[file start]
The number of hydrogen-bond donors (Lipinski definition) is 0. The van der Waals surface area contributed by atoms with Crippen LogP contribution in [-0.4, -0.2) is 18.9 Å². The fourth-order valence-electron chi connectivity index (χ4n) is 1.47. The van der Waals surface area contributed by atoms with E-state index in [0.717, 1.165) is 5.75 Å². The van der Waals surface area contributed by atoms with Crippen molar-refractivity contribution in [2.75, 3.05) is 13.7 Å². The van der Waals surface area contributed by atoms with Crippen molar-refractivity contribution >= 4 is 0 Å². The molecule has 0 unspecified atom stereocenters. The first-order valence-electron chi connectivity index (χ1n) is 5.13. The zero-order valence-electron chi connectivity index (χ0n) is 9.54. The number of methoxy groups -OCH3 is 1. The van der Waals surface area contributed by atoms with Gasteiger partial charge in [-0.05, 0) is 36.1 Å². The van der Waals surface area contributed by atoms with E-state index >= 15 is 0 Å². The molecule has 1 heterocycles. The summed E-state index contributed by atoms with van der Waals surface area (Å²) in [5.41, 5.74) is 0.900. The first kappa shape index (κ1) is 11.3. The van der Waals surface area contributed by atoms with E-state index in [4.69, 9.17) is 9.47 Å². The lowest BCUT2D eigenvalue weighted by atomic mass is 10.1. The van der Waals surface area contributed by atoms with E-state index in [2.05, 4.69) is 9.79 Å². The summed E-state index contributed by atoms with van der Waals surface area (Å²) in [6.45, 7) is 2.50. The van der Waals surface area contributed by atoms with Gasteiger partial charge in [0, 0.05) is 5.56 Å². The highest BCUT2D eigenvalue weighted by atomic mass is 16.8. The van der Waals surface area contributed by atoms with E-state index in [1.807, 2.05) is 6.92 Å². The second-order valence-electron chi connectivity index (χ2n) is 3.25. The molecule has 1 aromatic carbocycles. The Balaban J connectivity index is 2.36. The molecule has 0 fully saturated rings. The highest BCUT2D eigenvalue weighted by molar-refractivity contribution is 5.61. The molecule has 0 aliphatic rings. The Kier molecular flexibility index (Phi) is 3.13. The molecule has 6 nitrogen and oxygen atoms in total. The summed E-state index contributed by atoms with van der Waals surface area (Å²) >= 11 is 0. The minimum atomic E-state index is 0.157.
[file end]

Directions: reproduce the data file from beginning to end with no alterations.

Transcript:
The number of hydrogen-bond donors (Lipinski definition) is 0. The van der Waals surface area contributed by atoms with Crippen LogP contribution in [-0.4, -0.2) is 18.9 Å². The fourth-order valence-electron chi connectivity index (χ4n) is 1.47. The van der Waals surface area contributed by atoms with E-state index in [0.717, 1.165) is 5.75 Å². The van der Waals surface area contributed by atoms with Crippen molar-refractivity contribution in [2.75, 3.05) is 13.7 Å². The van der Waals surface area contributed by atoms with Crippen molar-refractivity contribution >= 4 is 0 Å². The molecule has 0 unspecified atom stereocenters. The first-order valence-electron chi connectivity index (χ1n) is 5.13. The zero-order valence-electron chi connectivity index (χ0n) is 9.54. The number of methoxy groups -OCH3 is 1. The van der Waals surface area contributed by atoms with Gasteiger partial charge in [-0.05, 0) is 36.1 Å². The van der Waals surface area contributed by atoms with E-state index >= 15 is 0 Å². The molecule has 1 heterocycles. The summed E-state index contributed by atoms with van der Waals surface area (Å²) in [5.41, 5.74) is 0.900. The first kappa shape index (κ1) is 11.3. The van der Waals surface area contributed by atoms with E-state index in [4.69, 9.17) is 9.47 Å². The lowest BCUT2D eigenvalue weighted by atomic mass is 10.1. The van der Waals surface area contributed by atoms with E-state index in [2.05, 4.69) is 9.79 Å². The summed E-state index contributed by atoms with van der Waals surface area (Å²) in [6.45, 7) is 2.50. The van der Waals surface area contributed by atoms with Gasteiger partial charge in [0, 0.05) is 5.56 Å². The highest BCUT2D eigenvalue weighted by atomic mass is 16.8. The van der Waals surface area contributed by atoms with E-state index in [1.807, 2.05) is 6.92 Å². The second-order valence-electron chi connectivity index (χ2n) is 3.25. The molecule has 1 aromatic carbocycles. The Balaban J connectivity index is 2.36. The molecule has 0 fully saturated rings. The highest BCUT2D eigenvalue weighted by molar-refractivity contribution is 5.61. The molecule has 0 aliphatic rings. The Kier molecular flexibility index (Phi) is 3.13. The molecule has 6 nitrogen and oxygen atoms in total. The summed E-state index contributed by atoms with van der Waals surface area (Å²) >= 11 is 0. The minimum atomic E-state index is 0.157.